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(b Florence, Feb 9, 1731; d Milan, Feb 6, 1803). Italian choreographer, dancer and composer. Along with his rival Jean-Georges Noverre, Angiolini was one of the principal exponents of the new danza parlante, or ballet en action. He began his dance career in Lucca (...

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Gabriella Biagi Ravenni

(b Lucca, Feb 5, 1742; d after 1798). Italian librettist, dancer and choreographer. A brother of Luigi Boccherini, he made his début as a dancer in Venice in 1757, but his major successes were achieved in Vienna between 1759 and 1767 (for example, Noverre’s revived ...

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Kate Van Winkle Keller

(b Paris, France, c1762; d Washington, DC, April 11, 1841). American dancing master, choreographer, and composer of dance music. He was born into a family named Landrin with close connections to the court of Louis XVI. He was a pupil of Maximilien Gardel (...

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Elizabeth Gibson and Curtis Price

(b Florence, Jan 7, 1728; d London, Jan 5, 1805). Italian dancer, choreographer and impresario. He moved to Paris and, according to Antoine de Léris (Dictionnaire portatif des théâtres, 1754), was a member of the Académie Royale de Musique company until at least ...

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Kathleen Kuzmick Hansell

(b Naples, c1760; d Naples, March 30, 1826). Italian dancer and choreographer. By 1775 he was a principal dancer at the Teatro Regio, Turin. He appeared there regularly up to 1778 and in 1784–9, but also danced in Florence (1776, 1779–80...

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Kate Van Winkle Keller

(fl. 1784–1800). American dancing master and choreographer. Griffiths was the earliest-known choreographer to publish his work in the United States. He issued a collection of country dances and cotillions (Providence, 1788), and an expanded collection with instructions for polite deportment (Northampton, 1794...

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Sibylle Dahms

(b Lyons, Sept 1732; d Berlin, Jan 5, 1820). French dancer, choreographer and teacher. He was an influential figure in the history of the ballet en action. A pupil of his father, Laurentius (1713–83), an actor and dancer at the Mannheim Hoftheater, he probably studied in Paris, and then worked as a dancing master and ballet dancer at the Mannheim court (...

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(b Naples, 1744; d St Petersburg, 1806). French choreographer and dancer. As a youth he was influenced by the Noverrian form of ballet en action. His initial contract as figurant at Stuttgart from February 1760, shortly before Noverre’s arrival, was extended in 1761...

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Mary Skeaping

(b Naples, fl 1755–79). Italian dancer in the grotesque style, choreographer and teacher. He is important mainly for his Trattato teorico-prattico di ballo (Naples, 1779; Eng. trans., 1988). This rare work is the only one so far discovered that connects the development of the formalized theatrical dance techniques of the late 18th century with the pre-Romantic movement of the early 19th. Considerable space is given to the use of music for dancing, attention being drawn to the rules that govern both arts and to the essential concordance of dance with its music. There is emphasis on the necessity of the dancer’s knowing music and on the ill consequences of ignorance of this subject. Importance is given to the choice of dance music suitable to the type of theatre, and to the plight of the musician who does not give due thought to this problem. Technical steps, the minuet and 39 contredanses, with music and diagrams, are fully described....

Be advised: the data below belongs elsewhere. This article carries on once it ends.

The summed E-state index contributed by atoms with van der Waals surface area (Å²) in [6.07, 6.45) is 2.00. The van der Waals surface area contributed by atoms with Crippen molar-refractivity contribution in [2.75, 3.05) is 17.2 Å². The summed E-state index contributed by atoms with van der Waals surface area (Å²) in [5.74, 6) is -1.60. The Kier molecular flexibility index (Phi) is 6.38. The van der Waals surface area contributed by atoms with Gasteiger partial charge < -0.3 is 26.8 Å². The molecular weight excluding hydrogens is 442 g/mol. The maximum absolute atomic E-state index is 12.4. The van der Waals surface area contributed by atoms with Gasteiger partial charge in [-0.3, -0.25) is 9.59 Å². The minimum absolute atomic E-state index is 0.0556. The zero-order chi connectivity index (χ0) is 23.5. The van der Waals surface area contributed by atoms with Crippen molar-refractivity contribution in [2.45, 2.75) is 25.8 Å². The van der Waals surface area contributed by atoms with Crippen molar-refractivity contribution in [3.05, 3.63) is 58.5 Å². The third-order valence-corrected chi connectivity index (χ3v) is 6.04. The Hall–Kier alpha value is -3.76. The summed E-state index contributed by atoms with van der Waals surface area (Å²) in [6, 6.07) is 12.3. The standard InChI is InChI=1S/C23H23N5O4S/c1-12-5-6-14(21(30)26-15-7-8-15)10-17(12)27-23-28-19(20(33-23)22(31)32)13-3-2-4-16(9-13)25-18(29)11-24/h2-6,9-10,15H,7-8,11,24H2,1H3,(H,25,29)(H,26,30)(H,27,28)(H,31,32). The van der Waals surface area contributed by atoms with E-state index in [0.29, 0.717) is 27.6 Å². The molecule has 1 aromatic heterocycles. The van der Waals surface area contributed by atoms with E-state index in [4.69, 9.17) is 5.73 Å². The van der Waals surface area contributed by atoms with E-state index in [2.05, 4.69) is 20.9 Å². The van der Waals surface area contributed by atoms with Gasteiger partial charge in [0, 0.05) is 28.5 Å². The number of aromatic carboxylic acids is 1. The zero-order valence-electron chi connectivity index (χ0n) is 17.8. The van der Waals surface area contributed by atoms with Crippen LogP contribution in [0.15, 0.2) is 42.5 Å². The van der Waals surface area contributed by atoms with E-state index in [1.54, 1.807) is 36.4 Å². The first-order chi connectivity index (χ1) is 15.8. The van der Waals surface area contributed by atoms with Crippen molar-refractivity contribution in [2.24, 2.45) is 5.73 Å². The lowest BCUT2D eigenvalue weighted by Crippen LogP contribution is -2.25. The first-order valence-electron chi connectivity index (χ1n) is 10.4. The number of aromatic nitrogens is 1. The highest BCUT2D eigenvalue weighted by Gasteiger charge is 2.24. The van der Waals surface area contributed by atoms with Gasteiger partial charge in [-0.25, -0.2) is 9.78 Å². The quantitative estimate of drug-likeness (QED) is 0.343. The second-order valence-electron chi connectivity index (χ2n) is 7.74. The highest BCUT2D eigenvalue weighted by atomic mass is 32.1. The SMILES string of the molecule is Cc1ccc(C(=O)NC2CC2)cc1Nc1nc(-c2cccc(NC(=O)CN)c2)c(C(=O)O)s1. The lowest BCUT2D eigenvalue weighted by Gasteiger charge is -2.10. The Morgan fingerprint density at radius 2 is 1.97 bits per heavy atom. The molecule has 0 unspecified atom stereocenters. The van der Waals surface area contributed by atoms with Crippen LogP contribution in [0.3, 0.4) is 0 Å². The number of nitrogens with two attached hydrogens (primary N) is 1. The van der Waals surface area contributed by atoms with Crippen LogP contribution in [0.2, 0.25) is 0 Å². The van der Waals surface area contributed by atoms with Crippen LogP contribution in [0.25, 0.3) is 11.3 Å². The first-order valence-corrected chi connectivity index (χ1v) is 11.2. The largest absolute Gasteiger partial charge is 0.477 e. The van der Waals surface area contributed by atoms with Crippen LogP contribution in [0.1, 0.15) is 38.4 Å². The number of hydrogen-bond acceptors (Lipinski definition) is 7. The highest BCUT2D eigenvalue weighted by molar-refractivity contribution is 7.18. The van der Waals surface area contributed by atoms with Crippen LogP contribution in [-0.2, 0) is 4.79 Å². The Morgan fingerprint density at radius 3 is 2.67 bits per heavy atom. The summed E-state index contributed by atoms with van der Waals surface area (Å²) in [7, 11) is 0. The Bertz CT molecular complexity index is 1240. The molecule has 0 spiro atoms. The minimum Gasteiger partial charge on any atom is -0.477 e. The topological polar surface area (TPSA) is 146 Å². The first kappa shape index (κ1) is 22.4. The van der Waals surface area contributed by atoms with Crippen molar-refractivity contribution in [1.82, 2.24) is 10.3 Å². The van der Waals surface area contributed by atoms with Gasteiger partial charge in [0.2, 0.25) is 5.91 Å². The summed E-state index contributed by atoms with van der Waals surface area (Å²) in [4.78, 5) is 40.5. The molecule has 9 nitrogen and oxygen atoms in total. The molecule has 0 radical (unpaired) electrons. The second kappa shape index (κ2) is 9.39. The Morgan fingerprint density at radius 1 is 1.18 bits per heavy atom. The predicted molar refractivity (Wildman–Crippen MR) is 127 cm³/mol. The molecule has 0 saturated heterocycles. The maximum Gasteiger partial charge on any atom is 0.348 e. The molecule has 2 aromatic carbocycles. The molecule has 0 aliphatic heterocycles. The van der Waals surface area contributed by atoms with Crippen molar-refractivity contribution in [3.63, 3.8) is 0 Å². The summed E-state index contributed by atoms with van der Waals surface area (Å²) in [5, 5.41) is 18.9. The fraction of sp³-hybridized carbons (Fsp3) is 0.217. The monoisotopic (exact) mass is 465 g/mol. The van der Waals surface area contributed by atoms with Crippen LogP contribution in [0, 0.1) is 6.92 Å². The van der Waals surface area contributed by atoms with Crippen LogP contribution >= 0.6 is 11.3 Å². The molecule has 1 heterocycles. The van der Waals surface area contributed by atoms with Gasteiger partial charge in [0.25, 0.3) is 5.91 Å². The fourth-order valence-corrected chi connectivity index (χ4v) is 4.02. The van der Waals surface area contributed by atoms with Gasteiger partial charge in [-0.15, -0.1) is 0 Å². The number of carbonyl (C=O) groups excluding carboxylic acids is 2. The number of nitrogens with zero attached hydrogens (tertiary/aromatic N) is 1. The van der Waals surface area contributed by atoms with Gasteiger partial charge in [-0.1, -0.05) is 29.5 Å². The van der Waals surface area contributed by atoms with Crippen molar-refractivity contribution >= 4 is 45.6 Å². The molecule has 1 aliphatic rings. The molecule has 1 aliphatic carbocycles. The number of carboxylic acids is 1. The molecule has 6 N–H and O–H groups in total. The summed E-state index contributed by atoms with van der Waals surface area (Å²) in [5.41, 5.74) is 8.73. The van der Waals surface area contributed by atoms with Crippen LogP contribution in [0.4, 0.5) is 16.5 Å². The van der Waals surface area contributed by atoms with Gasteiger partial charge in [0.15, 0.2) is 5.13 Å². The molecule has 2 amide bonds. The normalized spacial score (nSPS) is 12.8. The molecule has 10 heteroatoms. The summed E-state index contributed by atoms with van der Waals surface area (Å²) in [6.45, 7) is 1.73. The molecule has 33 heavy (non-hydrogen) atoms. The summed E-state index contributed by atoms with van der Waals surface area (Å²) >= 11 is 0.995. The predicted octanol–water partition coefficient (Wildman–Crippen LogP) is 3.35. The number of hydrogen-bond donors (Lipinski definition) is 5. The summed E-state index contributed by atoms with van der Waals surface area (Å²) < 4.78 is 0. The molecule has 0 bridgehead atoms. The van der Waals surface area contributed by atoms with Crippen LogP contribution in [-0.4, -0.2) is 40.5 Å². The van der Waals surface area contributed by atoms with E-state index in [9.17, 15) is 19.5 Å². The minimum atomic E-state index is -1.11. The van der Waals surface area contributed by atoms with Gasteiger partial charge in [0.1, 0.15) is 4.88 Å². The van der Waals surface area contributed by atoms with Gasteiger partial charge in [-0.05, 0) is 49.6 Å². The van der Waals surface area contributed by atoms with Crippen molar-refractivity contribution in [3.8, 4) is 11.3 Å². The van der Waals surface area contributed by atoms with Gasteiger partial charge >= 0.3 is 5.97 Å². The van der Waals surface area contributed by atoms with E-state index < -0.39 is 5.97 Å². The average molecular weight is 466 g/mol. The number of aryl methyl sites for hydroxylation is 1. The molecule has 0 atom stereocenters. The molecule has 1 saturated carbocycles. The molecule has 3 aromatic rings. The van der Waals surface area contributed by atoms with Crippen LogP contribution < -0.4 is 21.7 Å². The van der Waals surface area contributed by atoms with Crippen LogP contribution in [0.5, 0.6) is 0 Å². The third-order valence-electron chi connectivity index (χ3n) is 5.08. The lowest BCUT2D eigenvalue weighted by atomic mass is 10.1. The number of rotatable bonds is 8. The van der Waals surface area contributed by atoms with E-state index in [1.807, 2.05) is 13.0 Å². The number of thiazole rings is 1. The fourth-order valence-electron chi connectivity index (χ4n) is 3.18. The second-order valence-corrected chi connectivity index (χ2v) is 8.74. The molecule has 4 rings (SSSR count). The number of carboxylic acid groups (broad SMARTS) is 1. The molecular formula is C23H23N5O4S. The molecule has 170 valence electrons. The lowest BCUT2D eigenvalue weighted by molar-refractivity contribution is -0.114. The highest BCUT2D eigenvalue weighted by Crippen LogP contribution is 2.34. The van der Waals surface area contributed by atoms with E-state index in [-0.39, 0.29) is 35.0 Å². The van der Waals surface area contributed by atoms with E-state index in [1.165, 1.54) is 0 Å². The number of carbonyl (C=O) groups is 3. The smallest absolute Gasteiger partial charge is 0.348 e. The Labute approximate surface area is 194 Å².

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(d Lisbon, Jan 18, 1775). French choreographer and dancer . His name first appears as ‘Mons. Soutter’, ballet-master for the 1738–9 opera season at the S Giovanni Grisostomo, Venice: his first opera was Rinaldo di Capua’s Farnace. Except for a three-year period in Stuttgart (...

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( fl 1755–92). French choreographer and dancer . His activities were concentrated in Venice, where he produced ballets for more than three dozen operas between 1755 and 1792. Much of his work was for the Teatro S Moisè during the 1770s and 80s, in operas by Traetta, Guglielmi, Bertoni, Astarita and Anfossi, among others, but he also created ballets for the S Samuele (...

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(b Milan, Sept 6, 1739; d ?Venice, 1811). Italian choreographer, dancer and impresario. From the 1750s he danced mostly in Rome, Vienna, Venice and Naples, becoming active as a choreographer from at least 1773 and as an impresario from at least 1783. Viganò was famous in his youth as a dancer in the comic (...

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Friderica Derra De Moroda and Monika Woitas

(b Naples, March 25, 1769; d Milan, Aug 10, 1821). Italian choreographer, dancer and composer . He was the son of Onorato Viganò and Maria Ester Viganò (née Boccherini), who were both dancers; as early as Carnival 1783 he was dancing female roles with great success at the Teatro Argentina, Rome, where his father was impresario and ballet-master. He also studied composition with Boccherini (his uncle) and provided music for some of his father’s ballets (the earliest known is ...